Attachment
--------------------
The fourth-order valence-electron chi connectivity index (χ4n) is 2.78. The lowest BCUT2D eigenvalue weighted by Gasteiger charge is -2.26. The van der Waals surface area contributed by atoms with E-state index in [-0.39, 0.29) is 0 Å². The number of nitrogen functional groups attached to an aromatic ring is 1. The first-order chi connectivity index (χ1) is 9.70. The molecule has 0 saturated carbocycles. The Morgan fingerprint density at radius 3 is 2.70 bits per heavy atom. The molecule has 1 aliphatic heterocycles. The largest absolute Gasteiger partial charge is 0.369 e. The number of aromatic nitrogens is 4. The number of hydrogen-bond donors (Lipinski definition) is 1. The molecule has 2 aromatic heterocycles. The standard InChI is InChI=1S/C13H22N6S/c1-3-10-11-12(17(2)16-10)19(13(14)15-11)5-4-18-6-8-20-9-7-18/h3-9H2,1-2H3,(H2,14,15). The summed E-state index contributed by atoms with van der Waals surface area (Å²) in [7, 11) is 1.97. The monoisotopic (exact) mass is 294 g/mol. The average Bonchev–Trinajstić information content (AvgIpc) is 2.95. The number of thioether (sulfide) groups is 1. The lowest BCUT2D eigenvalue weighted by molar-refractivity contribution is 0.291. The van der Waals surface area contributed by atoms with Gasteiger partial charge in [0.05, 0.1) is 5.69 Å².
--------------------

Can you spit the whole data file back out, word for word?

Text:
The fourth-order valence-electron chi connectivity index (χ4n) is 2.78. The lowest BCUT2D eigenvalue weighted by Gasteiger charge is -2.26. The van der Waals surface area contributed by atoms with E-state index in [-0.39, 0.29) is 0 Å². The number of nitrogen functional groups attached to an aromatic ring is 1. The first-order chi connectivity index (χ1) is 9.70. The molecule has 0 saturated carbocycles. The Morgan fingerprint density at radius 3 is 2.70 bits per heavy atom. The molecule has 1 aliphatic heterocycles. The largest absolute Gasteiger partial charge is 0.369 e. The number of aromatic nitrogens is 4. The number of hydrogen-bond donors (Lipinski definition) is 1. The molecule has 2 aromatic heterocycles. The standard InChI is InChI=1S/C13H22N6S/c1-3-10-11-12(17(2)16-10)19(13(14)15-11)5-4-18-6-8-20-9-7-18/h3-9H2,1-2H3,(H2,14,15). The summed E-state index contributed by atoms with van der Waals surface area (Å²) in [7, 11) is 1.97. The monoisotopic (exact) mass is 294 g/mol. The average Bonchev–Trinajstić information content (AvgIpc) is 2.95. The number of thioether (sulfide) groups is 1. The lowest BCUT2D eigenvalue weighted by molar-refractivity contribution is 0.291. The van der Waals surface area contributed by atoms with Gasteiger partial charge in [0.05, 0.1) is 5.69 Å².